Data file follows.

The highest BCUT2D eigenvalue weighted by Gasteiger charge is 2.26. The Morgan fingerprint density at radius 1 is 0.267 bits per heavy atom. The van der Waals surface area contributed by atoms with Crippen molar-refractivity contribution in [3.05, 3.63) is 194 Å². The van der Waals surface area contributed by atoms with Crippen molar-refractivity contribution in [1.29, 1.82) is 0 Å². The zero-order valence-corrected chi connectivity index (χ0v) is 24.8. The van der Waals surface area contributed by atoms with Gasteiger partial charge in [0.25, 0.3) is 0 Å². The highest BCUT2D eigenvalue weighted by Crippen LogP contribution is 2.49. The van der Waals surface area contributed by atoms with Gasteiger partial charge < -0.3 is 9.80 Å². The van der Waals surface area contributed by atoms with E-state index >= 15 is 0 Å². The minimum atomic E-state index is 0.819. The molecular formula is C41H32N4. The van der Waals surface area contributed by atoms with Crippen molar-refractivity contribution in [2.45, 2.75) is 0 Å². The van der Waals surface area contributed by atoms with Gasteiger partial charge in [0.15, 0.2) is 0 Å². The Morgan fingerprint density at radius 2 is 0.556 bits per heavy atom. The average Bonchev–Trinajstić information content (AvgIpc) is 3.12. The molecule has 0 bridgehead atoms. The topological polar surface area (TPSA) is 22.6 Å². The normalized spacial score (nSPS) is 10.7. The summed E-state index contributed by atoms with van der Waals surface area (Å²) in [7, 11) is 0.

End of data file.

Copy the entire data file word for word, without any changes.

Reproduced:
The highest BCUT2D eigenvalue weighted by Gasteiger charge is 2.26. The Morgan fingerprint density at radius 1 is 0.267 bits per heavy atom. The van der Waals surface area contributed by atoms with Crippen molar-refractivity contribution in [3.05, 3.63) is 194 Å². The van der Waals surface area contributed by atoms with Crippen molar-refractivity contribution in [1.29, 1.82) is 0 Å². The zero-order valence-corrected chi connectivity index (χ0v) is 24.8. The van der Waals surface area contributed by atoms with Gasteiger partial charge in [0.25, 0.3) is 0 Å². The highest BCUT2D eigenvalue weighted by Crippen LogP contribution is 2.49. The van der Waals surface area contributed by atoms with Gasteiger partial charge < -0.3 is 9.80 Å². The van der Waals surface area contributed by atoms with E-state index >= 15 is 0 Å². The minimum atomic E-state index is 0.819. The molecular formula is C41H32N4. The van der Waals surface area contributed by atoms with Crippen molar-refractivity contribution in [2.45, 2.75) is 0 Å². The van der Waals surface area contributed by atoms with Gasteiger partial charge in [0.15, 0.2) is 0 Å². The Morgan fingerprint density at radius 2 is 0.556 bits per heavy atom. The average Bonchev–Trinajstić information content (AvgIpc) is 3.12. The molecule has 0 bridgehead atoms. The topological polar surface area (TPSA) is 22.6 Å². The normalized spacial score (nSPS) is 10.7. The summed E-state index contributed by atoms with van der Waals surface area (Å²) in [7, 11) is 0.